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PER. Legume flattish, long, pointed, mostly five-celled.
Seeds mostly five; compressed, wrinkled, roundish.
Leaves rather hearted, two-lobed; some with rounded, some with

pointed, lobes. Flowers chiefly purplish and rose-coloured, fragrant ; the sweet and beautiful buds are eaten by the natives in their favory mesles. We have seen many species and varieties of this charming plant: one had racemed flowers, with petals equal, expanding, lanced, exquisitely white, with a rose-coloured stripe from the base of each to its centre; anthers, four only, fertile ; fix, much shorter, sterile ; a second had three fertile, and feven very fort, barren ; another had light purple corols, with no more than five filaments, three longer, coloured, curved in a line of beauty. A noble Climbing BAUHINIA was lately sent from Népál; with flowers racemed, cream-coloured ; style, pink; germ, villous ; ftamens three filaments, with rudiments of two more ; stem, downy, four-furrowed, often spirally. Tendrils opposite, below the leaves. Leaves two-lobed, extremely large: it is a stout climber up the highest Arundo Vénu.

ARUNDO The Sanscrit name Mandára is erroneously applied to this plant in the first volume of Van RHEEDE.

42. CAPITT'HA: Syn.

Gráhin, Dadhitt'ha, Manmatha, Dadhip’hala, Pushpap hala, Dantas'at'ba. VULG. Cat'b-bél. Koen. Crateva, Valanga. Cal. Perianth five-parted, minute, deciduous ; divifons expanded,

acute, Cor. Petals five, equal, oblong, reflected. STAM.

Filaments ten, very short, with a small gland between each pair, awled, furrowed. Anthers, thick, five times as long as the filaments ; furrowed, coloured, erect-expanding.

Pist. Germ roundish, girt with a downy coronet. Style cylindrick,

short. Stigma simple. Per. Berry large, spheroidal, rugged, often warted, externally, netted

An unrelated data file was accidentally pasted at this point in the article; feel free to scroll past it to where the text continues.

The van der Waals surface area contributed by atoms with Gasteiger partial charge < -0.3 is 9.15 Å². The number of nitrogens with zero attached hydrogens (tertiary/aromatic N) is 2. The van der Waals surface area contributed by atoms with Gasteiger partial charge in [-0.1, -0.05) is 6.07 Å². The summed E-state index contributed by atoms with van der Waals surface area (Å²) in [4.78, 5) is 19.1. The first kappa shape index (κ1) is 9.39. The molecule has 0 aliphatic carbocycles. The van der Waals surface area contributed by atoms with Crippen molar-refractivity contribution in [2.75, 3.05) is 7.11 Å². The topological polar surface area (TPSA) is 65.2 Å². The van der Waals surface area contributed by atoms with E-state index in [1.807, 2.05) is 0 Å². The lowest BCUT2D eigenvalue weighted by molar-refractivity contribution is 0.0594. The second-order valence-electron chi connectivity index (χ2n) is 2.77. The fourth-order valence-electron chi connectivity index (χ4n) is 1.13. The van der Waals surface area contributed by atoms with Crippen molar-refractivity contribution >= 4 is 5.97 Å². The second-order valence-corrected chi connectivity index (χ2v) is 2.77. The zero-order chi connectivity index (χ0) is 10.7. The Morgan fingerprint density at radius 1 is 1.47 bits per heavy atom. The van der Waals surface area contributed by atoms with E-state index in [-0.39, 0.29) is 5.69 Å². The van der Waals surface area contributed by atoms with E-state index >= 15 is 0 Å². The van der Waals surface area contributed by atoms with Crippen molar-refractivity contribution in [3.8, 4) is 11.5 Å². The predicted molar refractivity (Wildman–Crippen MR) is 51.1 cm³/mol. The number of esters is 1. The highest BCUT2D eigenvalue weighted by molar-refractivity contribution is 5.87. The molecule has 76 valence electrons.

within ; many-seeded. Seeds oblong-roundish, flat, woolly, nestling in five parcels, affixed

by long threads to the branchy receptacles. Flowers axillary, mostly toward the unarmed extremity of the branch.

Divisions of the Perianth, with pink tips; petals, pale; anthers, crimson, or covered with bright yellow pollen. Fruit extremely acid before its maturity ; when ripe, filled with dark brown pulp agreeably subacid.

Leaves jointedly feathered with an odd one ; leaflets five, seven, or nine ; small, glossy, very dark on one side, inversehearted, obtusely-notched, dotted round the margin with pellucid specks, very strongly flavoured and scented like anise. Thorns long, sharp, solitary, ascending, nearly cross-armed, axillary, three or four petiols to one thorn. KLEINHOFF limits the heighth of the tree to thirty feet, but we have young trees forty or fifty feet high ; and at Bandell there is a full-grown Capitt' ha equal in fize to the true Bilva, from its fancied resemblance to which the vulgar name has been taken : when the trees flourish, the air around them breathes the odour of anise both from the leaves and the blossoms; and I cannot help mentioning a singular fact which may indeed, have been purely accidental : not a single flower, out of hundreds examined by me, had both perfeet germs, and anthers visibly fertile, while others, on the same tree and at the same time, had their anthers profusely covered with pollen, but scarce any styles, and germs to all appearance abortive.

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Syn. Tunna, Tuni, Cach’ba, Cántalaca, Cuni, Nandivržcha.
Vulg. Túni, Tún ; absurdly, Viláyatà Nim.

Linn. Between CedRELA and SWIETENIA.
CAL. Perianth one-leaved, five-cleft, minute, deciduous ; divisons

roundish, concave, villous, expanding. COR. Rather belled. Petals five, inverse-egged, obtuse, concave,

erect, white with a greenish tint, three exterior lapping over the two others. Nektary short, five-parted; divisons roundish, orangescarlet, bright and concave at the insertion of the stamens, rather

downy. StaM. Filaments five; inserted on the divisions of the nectary, awled,

somewhat converging, nearly as long as the style. Anthers doubled,